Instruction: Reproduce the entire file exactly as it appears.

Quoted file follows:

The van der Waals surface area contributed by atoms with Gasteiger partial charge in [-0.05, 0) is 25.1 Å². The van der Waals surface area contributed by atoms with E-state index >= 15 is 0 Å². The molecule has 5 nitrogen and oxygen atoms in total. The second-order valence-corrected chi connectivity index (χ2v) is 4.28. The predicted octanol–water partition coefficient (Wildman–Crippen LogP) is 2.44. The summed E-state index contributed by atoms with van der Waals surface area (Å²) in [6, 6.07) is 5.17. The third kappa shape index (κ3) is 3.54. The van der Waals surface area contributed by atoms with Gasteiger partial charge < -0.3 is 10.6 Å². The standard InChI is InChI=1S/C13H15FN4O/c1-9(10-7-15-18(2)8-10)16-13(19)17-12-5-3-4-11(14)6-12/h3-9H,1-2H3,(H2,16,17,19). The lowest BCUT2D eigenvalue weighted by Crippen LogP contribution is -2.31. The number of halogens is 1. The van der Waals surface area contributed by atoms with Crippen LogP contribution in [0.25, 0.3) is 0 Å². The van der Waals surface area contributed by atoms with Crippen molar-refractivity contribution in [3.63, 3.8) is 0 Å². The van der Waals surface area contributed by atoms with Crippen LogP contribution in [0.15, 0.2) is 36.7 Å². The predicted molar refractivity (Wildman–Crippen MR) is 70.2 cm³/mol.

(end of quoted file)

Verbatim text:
The van der Waals surface area contributed by atoms with Gasteiger partial charge in [-0.05, 0) is 25.1 Å². The van der Waals surface area contributed by atoms with E-state index >= 15 is 0 Å². The molecule has 5 nitrogen and oxygen atoms in total. The second-order valence-corrected chi connectivity index (χ2v) is 4.28. The predicted octanol–water partition coefficient (Wildman–Crippen LogP) is 2.44. The summed E-state index contributed by atoms with van der Waals surface area (Å²) in [6, 6.07) is 5.17. The third kappa shape index (κ3) is 3.54. The van der Waals surface area contributed by atoms with Gasteiger partial charge < -0.3 is 10.6 Å². The standard InChI is InChI=1S/C13H15FN4O/c1-9(10-7-15-18(2)8-10)16-13(19)17-12-5-3-4-11(14)6-12/h3-9H,1-2H3,(H2,16,17,19). The lowest BCUT2D eigenvalue weighted by Crippen LogP contribution is -2.31. The number of halogens is 1. The van der Waals surface area contributed by atoms with Crippen LogP contribution in [0.25, 0.3) is 0 Å². The van der Waals surface area contributed by atoms with Crippen molar-refractivity contribution in [3.63, 3.8) is 0 Å². The van der Waals surface area contributed by atoms with Crippen LogP contribution in [0.15, 0.2) is 36.7 Å². The predicted molar refractivity (Wildman–Crippen MR) is 70.2 cm³/mol.